Some of the hallmarks of No Child Left Behind are creeping into higher education.
The 2002 law was intended to hold elementary and secondary schools accountable for improving the academic achievement of all students. It has come to be reviled by many teachers for what they see as a narrowing of the curriculum to the material covered on standardized tests, and for punishing schools for their students’ performance.
Professors often invoke the law in objecting to calls for increased oversight—which they fear will come from the federal government or accreditors—as a cautionary tale of accountability run amok. But it is in the states, some of which are requiring colleges to demonstrate what their students are learning, that the real action is taking place.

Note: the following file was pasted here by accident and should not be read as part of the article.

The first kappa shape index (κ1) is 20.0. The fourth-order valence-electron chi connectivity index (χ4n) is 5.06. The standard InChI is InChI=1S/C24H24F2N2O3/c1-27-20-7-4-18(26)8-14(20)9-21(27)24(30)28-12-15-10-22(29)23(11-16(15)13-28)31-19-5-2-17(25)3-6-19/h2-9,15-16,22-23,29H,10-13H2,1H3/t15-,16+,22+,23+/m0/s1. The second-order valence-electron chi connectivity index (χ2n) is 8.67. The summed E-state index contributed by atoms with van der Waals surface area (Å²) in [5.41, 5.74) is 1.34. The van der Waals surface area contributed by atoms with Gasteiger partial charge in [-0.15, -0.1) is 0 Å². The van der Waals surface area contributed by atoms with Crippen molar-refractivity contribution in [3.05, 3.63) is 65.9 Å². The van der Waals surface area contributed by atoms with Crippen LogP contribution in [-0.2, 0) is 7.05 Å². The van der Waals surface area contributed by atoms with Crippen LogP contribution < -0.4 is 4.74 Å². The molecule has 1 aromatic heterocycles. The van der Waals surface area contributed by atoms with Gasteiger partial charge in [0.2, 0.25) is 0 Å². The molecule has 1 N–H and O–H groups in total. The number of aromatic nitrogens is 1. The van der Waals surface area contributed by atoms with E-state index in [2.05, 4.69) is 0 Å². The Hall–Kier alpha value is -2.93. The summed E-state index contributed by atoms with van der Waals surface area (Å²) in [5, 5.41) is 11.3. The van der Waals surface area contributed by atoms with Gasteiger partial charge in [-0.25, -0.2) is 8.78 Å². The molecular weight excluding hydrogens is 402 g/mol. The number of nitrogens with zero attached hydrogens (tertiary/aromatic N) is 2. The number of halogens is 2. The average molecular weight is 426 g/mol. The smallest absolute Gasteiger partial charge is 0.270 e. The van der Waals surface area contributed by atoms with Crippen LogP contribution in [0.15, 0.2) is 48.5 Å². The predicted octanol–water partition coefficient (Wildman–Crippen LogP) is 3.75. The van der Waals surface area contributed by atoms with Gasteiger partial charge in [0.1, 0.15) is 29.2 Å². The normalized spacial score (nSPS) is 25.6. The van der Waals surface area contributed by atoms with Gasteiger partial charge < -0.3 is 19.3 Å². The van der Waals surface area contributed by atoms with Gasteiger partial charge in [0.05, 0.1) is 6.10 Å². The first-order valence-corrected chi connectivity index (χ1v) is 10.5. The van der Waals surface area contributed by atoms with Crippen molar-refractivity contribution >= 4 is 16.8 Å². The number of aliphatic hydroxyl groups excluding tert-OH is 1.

Most of the efforts under way in a dozen states, still in their early stages, seek to answer mounting concerns about academic rigor in college. Two states are already using student surveys and standardized tests to document learning—and attaching financial rewards to the results. <Read more.>